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Fingerprints Of The Blockchain
The generative art revival in Ethereum with Art Blocks.
Generative art is art that has been created with the use of autonomous systems. In the early 60s, the term “computer art” was used interchangeably for it too.
The use at this point converged on “work that has been produced by the activation of a set of rules and where the artist lets a computer system take over at least some of the decision-making”. While the artist sets the rules, the algorithms produce the art.
As the artist Michael Hansmeyer puts it : “The design process strikes a balance between the expected and the unexpected, between control and relinquishment. While the processes are deterministic, the results are not foreseeable. The computer acquires the power to surprise us.”
Bitcoin was the first instance of emerging scarcity and value for an asset secured by and moveable in a network of computers.
Building from it, Ethereum allows for more complex transactions and interaction with the blockchain, the so-called smart contracts. You can create on Ethereum tokens that represent fungible assets and, more recently, non-fungible assets: NFTs.
One unexpected result of having (1) value, (2) flexible contracts and (3) non-fungible assets represented on-chain was the re-emergence of generative art on Ethereum.
The pioneer project: Autoglyphs
Autoglyphs is the first true example of art fully engraved on (and by) the blockchain.
Authored by Larva Labs, the same creators of the insanely popular collectible CryptoPunks — the first NFT on Ethereum — Autoglyphs is less collectible and much more art.
From 10 basic keyboard symbols, beautiful forms emerged from the interaction of the smart contract with the transaction that minted each piece.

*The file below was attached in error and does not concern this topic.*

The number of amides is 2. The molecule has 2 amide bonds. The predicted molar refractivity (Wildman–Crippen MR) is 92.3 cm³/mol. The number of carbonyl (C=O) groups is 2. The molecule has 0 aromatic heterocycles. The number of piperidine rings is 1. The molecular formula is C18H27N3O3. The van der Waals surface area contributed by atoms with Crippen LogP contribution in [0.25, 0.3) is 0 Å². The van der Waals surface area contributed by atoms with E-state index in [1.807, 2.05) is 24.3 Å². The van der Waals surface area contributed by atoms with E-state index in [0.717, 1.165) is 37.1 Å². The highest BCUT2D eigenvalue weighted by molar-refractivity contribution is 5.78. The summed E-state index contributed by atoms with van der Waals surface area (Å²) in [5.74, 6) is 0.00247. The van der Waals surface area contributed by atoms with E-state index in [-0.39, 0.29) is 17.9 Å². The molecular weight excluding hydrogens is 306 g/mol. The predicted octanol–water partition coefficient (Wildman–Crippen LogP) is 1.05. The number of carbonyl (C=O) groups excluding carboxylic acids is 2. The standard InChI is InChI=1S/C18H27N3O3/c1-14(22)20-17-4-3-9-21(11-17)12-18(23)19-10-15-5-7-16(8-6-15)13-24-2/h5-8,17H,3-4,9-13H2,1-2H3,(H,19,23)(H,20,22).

It’s like the “fingerprints of the blockchain”, as described by Autoglyph’s Discord member Katasterfoes.
The Gagosian of Generative Art: Art Blocks
The job of a gallery is to offer a platform, curate and distribute artists to collectors. Art Blocks is platform focused on programmable “on-demand” generative content that is stored on-chain.
Some of their early projects like Ringers, by Dmitri Cherniak, are already successes. The price for “floor” ringers is rising (around 2ETH now).
The process for minting an artwork at Art Blocks is the following: you pick a style/artist that you like (and is open for minting), pay for the work (and for the ETH gas fees) and a pseudo-randomly generated version of the content is created by an algorithm and sent to your Ethereum address.
In a certain way, the transaction of the person who mints the artwork — the interaction with the smart contract — is part of the art itself.
Maybe in the future art minted by famous collectors will command a premium.
The art is a sandbox
Putting and generating art on-chain is a way to have, both from a technical and psychological perspective, a valuable and unique good created, stored and secured by a network of computers.
Veblen goods like art and collectibles are natural first candidates to be living on-chain. For an emergent technology to be put to a test, you need to start with assets that initially have low value and build up from there. Demand for Veblen goods rises with price, so they’re perfect candidates for this emergence prototype of storing non-fungible value on-chain.
Once we have a well-built ecosystem, I believe we will naturally move real-world Veblen goods to be tokenized too. This was something that was proposed in 2017, but never got implemented at scale.
The natural next step is going for other goods that are non-fungible and can command high prices: land and property.
One possibility for the future is that we are starting with games and art as a sandbox to build a very large market for assets that have historically been very difficult to become liquid and tradeable.
But this will be something to discuss in another post.